Pro­sec­u­tion is rare but may be on the rise. In Novem­ber, the De­part­ment of Justice reached a $1 mil­lion set­tle­ment with Duke En­ergy for birds killed at two of the com­pany’s wind farms in Wyom­ing. The set­tle­ment marked the first time the fed­er­al gov­ern­ment had pur­sued leg­al ac­tion against a wind de­veloper for bird deaths caused by tur­bines.

Now that the pre­ced­ent has been set, the threat of lit­ig­a­tion will likely to carry more weight. The Amer­ic­an Bird Con­servancy re­cently an­nounced that it is con­sid­er­ing bring­ing a law­suit against the Ohio Na­tion­al Guard for the planned con­struc­tion of a wind tur­bine near Lake Erie.

Such pro­posed lit­ig­a­tion and the Duke En­ergy set­tle­ment have also el­ev­ated the is­sue of bird deaths from tur­bines to a high­er pro­file in the na­tion­al de­bate over how to strike a bal­ance between con­ser­va­tion and clean en­ergy.

Con­trary to what some en­vir­on­ment­al­ists say, FWS in­sists that the per­mit­ting pro­cess ac­tu­ally works to pro­tect wild­life.

“We’re not go­ing to is­sue a per­mit un­less we think there’s an over­all con­ser­va­tion value,” said Dav­id Cot­ting­ham, seni­or ad­viser to the dir­ect­or of the ser­vice.

But en­vir­on­ment­al­ists re­main un­con­vinced — a stance that has put them at odds with the wind in­dustry, which de­fends the per­mit­ting pro­cess as ne­ces­sary to provide reg­u­lat­ory cer­tainty for wind de­velopers.

“Most en­vir­on­ment­al or­gan­iz­a­tions sup­port the wind in­dustry, but what we’re say­ing right now is just be­cause you’re pro­du­cing clean en­ergy, that doesn’t mean you have carte blanche to run rough­shod over en­vir­on­ment­al law,” said Robert Johns, a spokes­man for the Amer­ic­an Bird Con­servancy.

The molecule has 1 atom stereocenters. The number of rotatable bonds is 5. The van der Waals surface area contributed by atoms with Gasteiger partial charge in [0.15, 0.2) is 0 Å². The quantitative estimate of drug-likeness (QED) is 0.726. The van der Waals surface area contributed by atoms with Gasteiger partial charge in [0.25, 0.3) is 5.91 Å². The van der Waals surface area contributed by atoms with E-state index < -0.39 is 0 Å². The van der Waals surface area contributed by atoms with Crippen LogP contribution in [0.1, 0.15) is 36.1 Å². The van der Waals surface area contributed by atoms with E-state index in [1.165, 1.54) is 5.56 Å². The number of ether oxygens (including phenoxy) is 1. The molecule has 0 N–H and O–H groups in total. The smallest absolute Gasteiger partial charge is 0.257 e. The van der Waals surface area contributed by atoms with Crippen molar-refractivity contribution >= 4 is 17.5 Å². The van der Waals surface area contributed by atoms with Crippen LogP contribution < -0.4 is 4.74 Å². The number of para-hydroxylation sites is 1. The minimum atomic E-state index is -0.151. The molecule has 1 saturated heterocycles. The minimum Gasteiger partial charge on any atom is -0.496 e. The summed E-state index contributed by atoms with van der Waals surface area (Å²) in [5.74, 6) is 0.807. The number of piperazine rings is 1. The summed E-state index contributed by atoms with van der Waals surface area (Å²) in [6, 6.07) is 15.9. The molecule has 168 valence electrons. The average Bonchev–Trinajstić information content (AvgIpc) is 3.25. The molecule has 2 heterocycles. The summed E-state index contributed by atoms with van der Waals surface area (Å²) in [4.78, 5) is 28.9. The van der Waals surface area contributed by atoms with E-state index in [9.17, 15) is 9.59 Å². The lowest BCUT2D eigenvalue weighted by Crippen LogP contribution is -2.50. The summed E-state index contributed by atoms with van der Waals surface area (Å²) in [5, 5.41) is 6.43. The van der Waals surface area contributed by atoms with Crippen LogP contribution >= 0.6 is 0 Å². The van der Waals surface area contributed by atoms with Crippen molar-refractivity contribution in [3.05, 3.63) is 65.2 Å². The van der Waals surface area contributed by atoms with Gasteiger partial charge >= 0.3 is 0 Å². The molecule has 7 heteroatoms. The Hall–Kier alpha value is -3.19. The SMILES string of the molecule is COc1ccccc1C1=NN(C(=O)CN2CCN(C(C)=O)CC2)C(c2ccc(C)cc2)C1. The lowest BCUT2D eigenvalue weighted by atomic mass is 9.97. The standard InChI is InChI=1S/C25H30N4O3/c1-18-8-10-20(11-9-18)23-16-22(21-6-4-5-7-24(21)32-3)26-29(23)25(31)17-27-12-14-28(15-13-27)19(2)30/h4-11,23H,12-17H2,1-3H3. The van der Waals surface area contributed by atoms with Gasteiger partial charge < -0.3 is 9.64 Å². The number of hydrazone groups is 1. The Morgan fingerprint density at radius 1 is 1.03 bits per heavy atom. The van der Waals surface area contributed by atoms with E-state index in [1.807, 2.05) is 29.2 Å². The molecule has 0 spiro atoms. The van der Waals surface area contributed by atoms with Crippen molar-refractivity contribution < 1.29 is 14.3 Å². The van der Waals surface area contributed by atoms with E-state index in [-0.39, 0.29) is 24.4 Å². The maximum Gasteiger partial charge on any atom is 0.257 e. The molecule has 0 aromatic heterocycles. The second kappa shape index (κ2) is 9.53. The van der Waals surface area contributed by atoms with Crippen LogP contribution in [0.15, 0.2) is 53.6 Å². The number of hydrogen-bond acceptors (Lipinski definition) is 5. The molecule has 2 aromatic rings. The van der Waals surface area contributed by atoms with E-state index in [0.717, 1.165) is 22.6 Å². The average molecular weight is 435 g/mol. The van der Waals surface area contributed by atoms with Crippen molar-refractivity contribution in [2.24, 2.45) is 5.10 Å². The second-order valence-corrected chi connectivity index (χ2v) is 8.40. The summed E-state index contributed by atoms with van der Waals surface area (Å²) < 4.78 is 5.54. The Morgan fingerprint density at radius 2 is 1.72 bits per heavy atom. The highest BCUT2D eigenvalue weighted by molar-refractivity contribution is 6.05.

Now that the reg­u­la­tion is fi­nal, crit­ics of the rule-mak­ing are weigh­ing their op­tions. How they re­spond will de­term­ine how much the rift widens between en­vir­on­ment­al­ists and the wind in­dustry.

“Ad­dress­ing is­sues as com­plex and im­port­ant as this one nat­ur­ally cre­ates some ten­sions,” said Katie Umekubo, an NRDC at­tor­ney fo­cused on re­new­able-en­ergy pro­jects in the West. “But we all agree pro­tect­ing eagles is a top pri­or­ity.”

NRDC and Audu­bon want the ser­vice to go back to the draw­ing board.

“At this time we’re still ex­plor­ing all our op­tions,” Umekubo said, adding that the group is “con­tinu­ing to urge the FWS to re­con­sider the rule-mak­ing.”

A num­ber of con­ser­va­tion groups, in­clud­ing Audu­bon and ABC, have also in­dic­ated a will­ing­ness to con­sider lit­ig­at­ing against the rule.

“We’re look­ing at a range of ac­tions,” Yarnold said. “The first is ask­ing [In­teri­or] Sec­ret­ary [Sally] Jew­ell to take a second look at the rule. There’s also an­oth­er rule-mak­ing un­der­way at In­teri­or that will take a broad look at the per­mit­ting pro­cess, and we’ll be look­ing to en­gage in that. But there are po­ten­tial leg­al rem­ed­ies as well.”

For its part, the wind in­dustry, which has worked with green groups in the past to de­vel­op con­ser­va­tion strategies for wind pro­jects, is quick to point out that tur­bines ac­count for a low per­cent­age of bird deaths com­pared to oth­er man-made threats such as win­dows in build­ings.

The Amer­ic­an Wind En­ergy As­so­ci­ation also hopes to keep an­im­os­ity over the rule at bay by fo­cus­ing on the big­ger pic­ture, en­vir­on­ment­ally speak­ing.

“The U.S. Fish and Wild­life Ser­vice, en­vir­on­ment­al groups, and oth­ers all agree the biggest threat to wild­life is cli­mate change,” said Tom Vin­son, AWEA vice pres­id­ent of fed­er­al reg­u­lat­ory af­fairs. “[And] wind en­ergy is one of the key solu­tions avail­able today to mit­ig­ate cli­mate change.”